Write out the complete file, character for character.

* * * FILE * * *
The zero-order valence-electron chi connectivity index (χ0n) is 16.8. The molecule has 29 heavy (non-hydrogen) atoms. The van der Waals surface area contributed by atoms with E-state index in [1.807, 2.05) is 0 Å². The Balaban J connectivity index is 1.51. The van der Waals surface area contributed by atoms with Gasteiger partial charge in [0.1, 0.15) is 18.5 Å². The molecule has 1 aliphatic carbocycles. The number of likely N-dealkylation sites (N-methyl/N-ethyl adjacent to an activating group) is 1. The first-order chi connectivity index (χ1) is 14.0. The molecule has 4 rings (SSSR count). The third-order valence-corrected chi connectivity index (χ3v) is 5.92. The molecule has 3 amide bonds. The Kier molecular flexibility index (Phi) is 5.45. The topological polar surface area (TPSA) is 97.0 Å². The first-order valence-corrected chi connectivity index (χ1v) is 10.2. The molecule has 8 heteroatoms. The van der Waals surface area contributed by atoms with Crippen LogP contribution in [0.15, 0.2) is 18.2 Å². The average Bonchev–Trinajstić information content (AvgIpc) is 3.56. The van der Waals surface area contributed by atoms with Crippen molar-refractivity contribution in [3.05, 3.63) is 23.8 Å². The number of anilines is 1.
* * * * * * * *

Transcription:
The zero-order valence-electron chi connectivity index (χ0n) is 16.8. The molecule has 29 heavy (non-hydrogen) atoms. The van der Waals surface area contributed by atoms with E-state index in [1.807, 2.05) is 0 Å². The Balaban J connectivity index is 1.51. The van der Waals surface area contributed by atoms with Gasteiger partial charge in [0.1, 0.15) is 18.5 Å². The molecule has 1 aliphatic carbocycles. The number of likely N-dealkylation sites (N-methyl/N-ethyl adjacent to an activating group) is 1. The first-order chi connectivity index (χ1) is 14.0. The molecule has 4 rings (SSSR count). The third-order valence-corrected chi connectivity index (χ3v) is 5.92. The molecule has 3 amide bonds. The Kier molecular flexibility index (Phi) is 5.45. The topological polar surface area (TPSA) is 97.0 Å². The first-order valence-corrected chi connectivity index (χ1v) is 10.2. The molecule has 8 heteroatoms. The van der Waals surface area contributed by atoms with Crippen LogP contribution in [0.15, 0.2) is 18.2 Å². The average Bonchev–Trinajstić information content (AvgIpc) is 3.56. The van der Waals surface area contributed by atoms with Crippen molar-refractivity contribution in [3.05, 3.63) is 23.8 Å². The number of anilines is 1.